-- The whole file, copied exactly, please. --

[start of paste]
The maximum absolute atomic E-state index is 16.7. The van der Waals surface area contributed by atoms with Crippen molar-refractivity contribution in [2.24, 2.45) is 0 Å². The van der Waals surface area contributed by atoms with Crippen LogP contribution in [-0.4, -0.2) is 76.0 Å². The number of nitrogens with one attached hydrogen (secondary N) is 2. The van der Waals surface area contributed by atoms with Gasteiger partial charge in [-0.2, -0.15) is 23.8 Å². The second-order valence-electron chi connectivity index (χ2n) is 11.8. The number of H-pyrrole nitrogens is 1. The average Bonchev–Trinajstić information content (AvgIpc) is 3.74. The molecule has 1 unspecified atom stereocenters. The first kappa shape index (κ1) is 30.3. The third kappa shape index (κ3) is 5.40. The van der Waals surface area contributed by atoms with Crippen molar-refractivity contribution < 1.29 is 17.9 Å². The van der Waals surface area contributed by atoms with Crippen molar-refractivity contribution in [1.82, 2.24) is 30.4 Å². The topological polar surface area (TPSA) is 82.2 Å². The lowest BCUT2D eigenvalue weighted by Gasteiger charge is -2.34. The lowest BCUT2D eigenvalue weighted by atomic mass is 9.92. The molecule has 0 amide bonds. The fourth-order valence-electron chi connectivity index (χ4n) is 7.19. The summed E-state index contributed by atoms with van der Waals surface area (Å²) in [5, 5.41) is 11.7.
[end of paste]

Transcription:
The maximum absolute atomic E-state index is 16.7. The van der Waals surface area contributed by atoms with Crippen molar-refractivity contribution in [2.24, 2.45) is 0 Å². The van der Waals surface area contributed by atoms with Crippen LogP contribution in [-0.4, -0.2) is 76.0 Å². The number of nitrogens with one attached hydrogen (secondary N) is 2. The van der Waals surface area contributed by atoms with Gasteiger partial charge in [-0.2, -0.15) is 23.8 Å². The second-order valence-electron chi connectivity index (χ2n) is 11.8. The number of H-pyrrole nitrogens is 1. The average Bonchev–Trinajstić information content (AvgIpc) is 3.74. The molecule has 1 unspecified atom stereocenters. The first kappa shape index (κ1) is 30.3. The third kappa shape index (κ3) is 5.40. The van der Waals surface area contributed by atoms with Crippen molar-refractivity contribution < 1.29 is 17.9 Å². The van der Waals surface area contributed by atoms with Crippen molar-refractivity contribution in [1.82, 2.24) is 30.4 Å². The topological polar surface area (TPSA) is 82.2 Å². The lowest BCUT2D eigenvalue weighted by Gasteiger charge is -2.34. The lowest BCUT2D eigenvalue weighted by atomic mass is 9.92. The molecule has 0 amide bonds. The fourth-order valence-electron chi connectivity index (χ4n) is 7.19. The summed E-state index contributed by atoms with van der Waals surface area (Å²) in [5, 5.41) is 11.7.